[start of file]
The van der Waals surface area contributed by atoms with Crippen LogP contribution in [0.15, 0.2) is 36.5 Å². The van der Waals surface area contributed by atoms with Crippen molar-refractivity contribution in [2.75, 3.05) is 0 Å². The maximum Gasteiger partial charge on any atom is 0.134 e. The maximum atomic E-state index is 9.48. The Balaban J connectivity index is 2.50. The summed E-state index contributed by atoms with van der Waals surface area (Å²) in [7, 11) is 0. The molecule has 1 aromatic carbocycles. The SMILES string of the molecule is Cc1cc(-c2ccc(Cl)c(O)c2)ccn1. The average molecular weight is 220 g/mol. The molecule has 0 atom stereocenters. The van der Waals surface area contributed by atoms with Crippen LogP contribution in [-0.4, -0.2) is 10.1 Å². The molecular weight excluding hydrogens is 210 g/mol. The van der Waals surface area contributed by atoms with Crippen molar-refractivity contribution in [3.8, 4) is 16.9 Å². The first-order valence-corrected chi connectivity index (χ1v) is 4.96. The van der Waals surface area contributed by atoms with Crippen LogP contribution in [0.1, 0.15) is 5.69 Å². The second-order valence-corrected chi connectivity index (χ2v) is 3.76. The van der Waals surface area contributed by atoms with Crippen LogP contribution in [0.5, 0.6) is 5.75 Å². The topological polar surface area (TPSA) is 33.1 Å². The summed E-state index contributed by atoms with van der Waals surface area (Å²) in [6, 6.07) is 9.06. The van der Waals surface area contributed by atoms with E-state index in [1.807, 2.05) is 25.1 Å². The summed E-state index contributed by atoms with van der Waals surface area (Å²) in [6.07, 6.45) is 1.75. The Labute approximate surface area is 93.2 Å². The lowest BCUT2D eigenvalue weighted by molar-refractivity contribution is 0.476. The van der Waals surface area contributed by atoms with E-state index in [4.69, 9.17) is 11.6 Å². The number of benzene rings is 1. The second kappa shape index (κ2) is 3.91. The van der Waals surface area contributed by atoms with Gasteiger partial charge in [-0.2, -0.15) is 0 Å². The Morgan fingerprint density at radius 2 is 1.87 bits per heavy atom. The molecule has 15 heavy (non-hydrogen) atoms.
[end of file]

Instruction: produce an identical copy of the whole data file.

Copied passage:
The van der Waals surface area contributed by atoms with Crippen LogP contribution in [0.15, 0.2) is 36.5 Å². The van der Waals surface area contributed by atoms with Crippen molar-refractivity contribution in [2.75, 3.05) is 0 Å². The maximum Gasteiger partial charge on any atom is 0.134 e. The maximum atomic E-state index is 9.48. The Balaban J connectivity index is 2.50. The summed E-state index contributed by atoms with van der Waals surface area (Å²) in [7, 11) is 0. The molecule has 1 aromatic carbocycles. The SMILES string of the molecule is Cc1cc(-c2ccc(Cl)c(O)c2)ccn1. The average molecular weight is 220 g/mol. The molecule has 0 atom stereocenters. The van der Waals surface area contributed by atoms with Crippen LogP contribution in [-0.4, -0.2) is 10.1 Å². The molecular weight excluding hydrogens is 210 g/mol. The van der Waals surface area contributed by atoms with Crippen molar-refractivity contribution in [3.8, 4) is 16.9 Å². The first-order valence-corrected chi connectivity index (χ1v) is 4.96. The van der Waals surface area contributed by atoms with Crippen LogP contribution in [0.1, 0.15) is 5.69 Å². The second-order valence-corrected chi connectivity index (χ2v) is 3.76. The van der Waals surface area contributed by atoms with Crippen LogP contribution in [0.5, 0.6) is 5.75 Å². The topological polar surface area (TPSA) is 33.1 Å². The summed E-state index contributed by atoms with van der Waals surface area (Å²) in [6, 6.07) is 9.06. The van der Waals surface area contributed by atoms with E-state index in [1.807, 2.05) is 25.1 Å². The summed E-state index contributed by atoms with van der Waals surface area (Å²) in [6.07, 6.45) is 1.75. The Labute approximate surface area is 93.2 Å². The lowest BCUT2D eigenvalue weighted by molar-refractivity contribution is 0.476. The van der Waals surface area contributed by atoms with E-state index in [4.69, 9.17) is 11.6 Å². The number of benzene rings is 1. The second kappa shape index (κ2) is 3.91. The van der Waals surface area contributed by atoms with Gasteiger partial charge in [-0.2, -0.15) is 0 Å². The Morgan fingerprint density at radius 2 is 1.87 bits per heavy atom. The molecule has 15 heavy (non-hydrogen) atoms.